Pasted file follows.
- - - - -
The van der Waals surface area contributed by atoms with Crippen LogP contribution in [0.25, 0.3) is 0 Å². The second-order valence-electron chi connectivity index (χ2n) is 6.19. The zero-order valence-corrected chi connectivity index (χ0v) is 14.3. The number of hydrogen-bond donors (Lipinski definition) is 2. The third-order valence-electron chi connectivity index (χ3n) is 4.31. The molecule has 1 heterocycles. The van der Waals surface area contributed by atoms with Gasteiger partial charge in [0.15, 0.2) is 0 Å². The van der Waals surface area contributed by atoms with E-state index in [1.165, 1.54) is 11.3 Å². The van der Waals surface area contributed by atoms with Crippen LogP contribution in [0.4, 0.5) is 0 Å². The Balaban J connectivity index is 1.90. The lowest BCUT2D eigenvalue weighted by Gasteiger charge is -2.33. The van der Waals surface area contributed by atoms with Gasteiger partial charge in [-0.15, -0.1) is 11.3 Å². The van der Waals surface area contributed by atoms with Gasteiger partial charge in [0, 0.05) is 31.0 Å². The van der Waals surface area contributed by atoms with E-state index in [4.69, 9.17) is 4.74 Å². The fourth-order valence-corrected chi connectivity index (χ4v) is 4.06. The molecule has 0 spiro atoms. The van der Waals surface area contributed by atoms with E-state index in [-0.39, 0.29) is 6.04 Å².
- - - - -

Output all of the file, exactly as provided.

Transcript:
The van der Waals surface area contributed by atoms with Crippen LogP contribution in [0.25, 0.3) is 0 Å². The second-order valence-electron chi connectivity index (χ2n) is 6.19. The zero-order valence-corrected chi connectivity index (χ0v) is 14.3. The number of hydrogen-bond donors (Lipinski definition) is 2. The third-order valence-electron chi connectivity index (χ3n) is 4.31. The molecule has 1 heterocycles. The van der Waals surface area contributed by atoms with Gasteiger partial charge in [0.15, 0.2) is 0 Å². The van der Waals surface area contributed by atoms with E-state index in [1.165, 1.54) is 11.3 Å². The van der Waals surface area contributed by atoms with Crippen LogP contribution in [0.4, 0.5) is 0 Å². The Balaban J connectivity index is 1.90. The lowest BCUT2D eigenvalue weighted by Gasteiger charge is -2.33. The van der Waals surface area contributed by atoms with Gasteiger partial charge in [-0.15, -0.1) is 11.3 Å². The van der Waals surface area contributed by atoms with Gasteiger partial charge in [0, 0.05) is 31.0 Å². The van der Waals surface area contributed by atoms with E-state index in [4.69, 9.17) is 4.74 Å². The fourth-order valence-corrected chi connectivity index (χ4v) is 4.06. The molecule has 0 spiro atoms. The van der Waals surface area contributed by atoms with E-state index in [-0.39, 0.29) is 6.04 Å².